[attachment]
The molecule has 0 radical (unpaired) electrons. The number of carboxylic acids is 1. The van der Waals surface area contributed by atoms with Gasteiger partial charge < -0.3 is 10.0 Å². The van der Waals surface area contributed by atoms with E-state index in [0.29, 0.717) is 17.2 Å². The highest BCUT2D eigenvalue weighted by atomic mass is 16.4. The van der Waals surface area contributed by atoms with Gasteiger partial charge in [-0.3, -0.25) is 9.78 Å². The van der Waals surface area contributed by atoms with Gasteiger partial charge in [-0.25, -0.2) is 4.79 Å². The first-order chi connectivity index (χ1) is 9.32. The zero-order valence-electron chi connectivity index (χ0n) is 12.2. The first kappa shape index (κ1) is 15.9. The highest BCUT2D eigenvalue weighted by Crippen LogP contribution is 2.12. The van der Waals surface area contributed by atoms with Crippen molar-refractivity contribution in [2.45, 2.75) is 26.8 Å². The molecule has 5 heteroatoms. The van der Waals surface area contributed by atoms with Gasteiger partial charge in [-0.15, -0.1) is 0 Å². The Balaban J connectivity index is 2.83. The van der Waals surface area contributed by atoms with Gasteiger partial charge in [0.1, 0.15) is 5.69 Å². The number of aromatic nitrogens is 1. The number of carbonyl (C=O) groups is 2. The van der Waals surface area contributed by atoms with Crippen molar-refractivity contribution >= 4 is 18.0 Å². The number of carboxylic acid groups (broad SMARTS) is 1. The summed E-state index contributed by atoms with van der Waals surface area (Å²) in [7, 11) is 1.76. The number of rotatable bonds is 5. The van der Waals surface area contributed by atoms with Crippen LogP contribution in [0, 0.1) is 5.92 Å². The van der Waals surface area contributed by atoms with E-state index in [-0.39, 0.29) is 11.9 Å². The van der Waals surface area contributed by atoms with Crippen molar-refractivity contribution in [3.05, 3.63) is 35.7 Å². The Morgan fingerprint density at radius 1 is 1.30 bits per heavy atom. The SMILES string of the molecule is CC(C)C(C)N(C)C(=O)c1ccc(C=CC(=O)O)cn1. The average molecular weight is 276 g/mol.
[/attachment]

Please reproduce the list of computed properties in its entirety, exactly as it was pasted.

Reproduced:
The molecule has 0 radical (unpaired) electrons. The number of carboxylic acids is 1. The van der Waals surface area contributed by atoms with Gasteiger partial charge < -0.3 is 10.0 Å². The van der Waals surface area contributed by atoms with E-state index in [0.29, 0.717) is 17.2 Å². The highest BCUT2D eigenvalue weighted by atomic mass is 16.4. The van der Waals surface area contributed by atoms with Gasteiger partial charge in [-0.3, -0.25) is 9.78 Å². The van der Waals surface area contributed by atoms with Gasteiger partial charge in [-0.25, -0.2) is 4.79 Å². The first-order chi connectivity index (χ1) is 9.32. The zero-order valence-electron chi connectivity index (χ0n) is 12.2. The first kappa shape index (κ1) is 15.9. The highest BCUT2D eigenvalue weighted by Crippen LogP contribution is 2.12. The van der Waals surface area contributed by atoms with Crippen molar-refractivity contribution in [2.45, 2.75) is 26.8 Å². The molecule has 5 heteroatoms. The van der Waals surface area contributed by atoms with Gasteiger partial charge in [-0.15, -0.1) is 0 Å². The Balaban J connectivity index is 2.83. The van der Waals surface area contributed by atoms with Gasteiger partial charge in [0.1, 0.15) is 5.69 Å². The number of aromatic nitrogens is 1. The number of carbonyl (C=O) groups is 2. The van der Waals surface area contributed by atoms with Crippen molar-refractivity contribution >= 4 is 18.0 Å². The number of carboxylic acid groups (broad SMARTS) is 1. The summed E-state index contributed by atoms with van der Waals surface area (Å²) in [7, 11) is 1.76. The number of rotatable bonds is 5. The van der Waals surface area contributed by atoms with Crippen LogP contribution in [0, 0.1) is 5.92 Å². The van der Waals surface area contributed by atoms with E-state index in [-0.39, 0.29) is 11.9 Å². The van der Waals surface area contributed by atoms with Crippen molar-refractivity contribution in [3.05, 3.63) is 35.7 Å². The Morgan fingerprint density at radius 1 is 1.30 bits per heavy atom. The SMILES string of the molecule is CC(C)C(C)N(C)C(=O)c1ccc(C=CC(=O)O)cn1. The average molecular weight is 276 g/mol.